Photograph by Peter Chollick

Shaking up the system

September 8, 2021


By Kim Catley

After 20 years working in managed care and insurance, Michael Waterbury, ’95, saw firsthand the problems with the U.S. healthcare system. Now he’s on a mission to fix them.

Waterbury started RemedyOne, a company that cuts through the complexity of pharmaceutical programs, in 2015. During the years spent building up RemedyOne, he realized healthcare needs to be fixed one system at a time. He founded Goodroot in 2020 as a parent company to support other entrepreneurs who have ideas for startups that solve specific issues. It provides the finance, legal, sales and marketing services typically available in a larger corporation. Goodroot currently has four subsidiaries that reduce inefficiencies, lower prescription costs, and help small employers negotiate better contracts.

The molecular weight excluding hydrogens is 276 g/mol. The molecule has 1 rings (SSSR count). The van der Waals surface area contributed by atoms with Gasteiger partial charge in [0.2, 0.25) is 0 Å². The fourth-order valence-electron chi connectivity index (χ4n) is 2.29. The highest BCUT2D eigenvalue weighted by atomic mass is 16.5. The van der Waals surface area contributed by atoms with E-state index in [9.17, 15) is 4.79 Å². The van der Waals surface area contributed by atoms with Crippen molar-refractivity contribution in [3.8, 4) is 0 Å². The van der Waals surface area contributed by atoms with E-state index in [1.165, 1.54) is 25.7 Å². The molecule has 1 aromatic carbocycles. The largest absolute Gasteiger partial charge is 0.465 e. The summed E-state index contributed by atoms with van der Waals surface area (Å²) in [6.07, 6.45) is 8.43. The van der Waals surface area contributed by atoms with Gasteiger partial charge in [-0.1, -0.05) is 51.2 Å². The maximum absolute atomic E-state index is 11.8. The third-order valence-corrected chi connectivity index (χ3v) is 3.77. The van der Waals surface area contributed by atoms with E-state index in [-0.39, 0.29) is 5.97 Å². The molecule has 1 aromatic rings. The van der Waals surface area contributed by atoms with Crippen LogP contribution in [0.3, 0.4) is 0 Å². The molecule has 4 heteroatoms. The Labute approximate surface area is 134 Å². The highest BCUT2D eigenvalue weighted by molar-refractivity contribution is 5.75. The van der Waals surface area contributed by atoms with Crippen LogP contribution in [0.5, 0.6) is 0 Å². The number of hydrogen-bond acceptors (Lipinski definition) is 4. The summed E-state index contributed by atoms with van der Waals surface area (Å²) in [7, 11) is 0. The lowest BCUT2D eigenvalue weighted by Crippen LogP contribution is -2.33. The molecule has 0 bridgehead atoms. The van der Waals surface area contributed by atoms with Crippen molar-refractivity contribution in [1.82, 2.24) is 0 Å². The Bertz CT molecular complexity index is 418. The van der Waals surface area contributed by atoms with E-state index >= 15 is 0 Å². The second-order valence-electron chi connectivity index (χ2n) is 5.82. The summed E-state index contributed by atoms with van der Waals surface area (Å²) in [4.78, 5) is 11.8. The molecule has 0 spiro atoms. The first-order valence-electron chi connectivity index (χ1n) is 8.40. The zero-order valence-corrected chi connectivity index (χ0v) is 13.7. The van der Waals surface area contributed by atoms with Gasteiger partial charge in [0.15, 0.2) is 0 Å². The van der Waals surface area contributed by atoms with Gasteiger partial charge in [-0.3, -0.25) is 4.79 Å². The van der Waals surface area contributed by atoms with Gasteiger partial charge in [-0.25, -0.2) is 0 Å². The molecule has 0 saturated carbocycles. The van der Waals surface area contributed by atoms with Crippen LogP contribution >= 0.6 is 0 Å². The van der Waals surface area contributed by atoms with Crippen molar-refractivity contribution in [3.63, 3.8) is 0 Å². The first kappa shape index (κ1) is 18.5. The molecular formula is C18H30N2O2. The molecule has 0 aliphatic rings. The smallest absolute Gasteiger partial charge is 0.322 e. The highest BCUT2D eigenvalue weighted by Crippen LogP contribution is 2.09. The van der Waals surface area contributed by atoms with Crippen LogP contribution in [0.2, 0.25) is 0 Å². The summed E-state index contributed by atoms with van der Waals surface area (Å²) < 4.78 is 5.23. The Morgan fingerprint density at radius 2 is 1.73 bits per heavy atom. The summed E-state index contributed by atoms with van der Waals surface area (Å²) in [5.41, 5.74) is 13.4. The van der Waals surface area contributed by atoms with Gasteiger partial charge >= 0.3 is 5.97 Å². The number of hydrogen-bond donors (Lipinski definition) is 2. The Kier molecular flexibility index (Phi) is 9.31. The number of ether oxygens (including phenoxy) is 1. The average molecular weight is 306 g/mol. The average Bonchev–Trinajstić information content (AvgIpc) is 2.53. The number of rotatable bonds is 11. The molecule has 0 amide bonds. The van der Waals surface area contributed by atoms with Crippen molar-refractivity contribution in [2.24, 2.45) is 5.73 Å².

The idea arose after Waterbury grew frustrated with corporate America and felt the profit-driven market didn’t align with patient needs.

“If I’m going to make a difference, I’ve got to set my own course,” he says. “I’ve got to use what I’ve learned, the relationships I have, the ideas I have. People talk about disrupting healthcare, but we talk about reinventing healthcare one system at a time.”

Next up, Waterbury hopes to help patients — who are typically insured — resolve medical debt by reviewing bills, negotiating better prices, and looking to employers to help cover costs. He also wants to fix the issue at the source by working alongside healthcare and insurance companies.

“We can't have hospitals sending huge bills and then suing people and garnishing wages and bankrupting them,” he says. “If you go through the system, you have insurance, and you end up with massive bills and you're bankrupt, that's a failure point. We're studying that and we want those who are running these big hospitals and insurance companies and pharmaceutical companies to come to the table, find the solution, and be part of developing and implementing it.”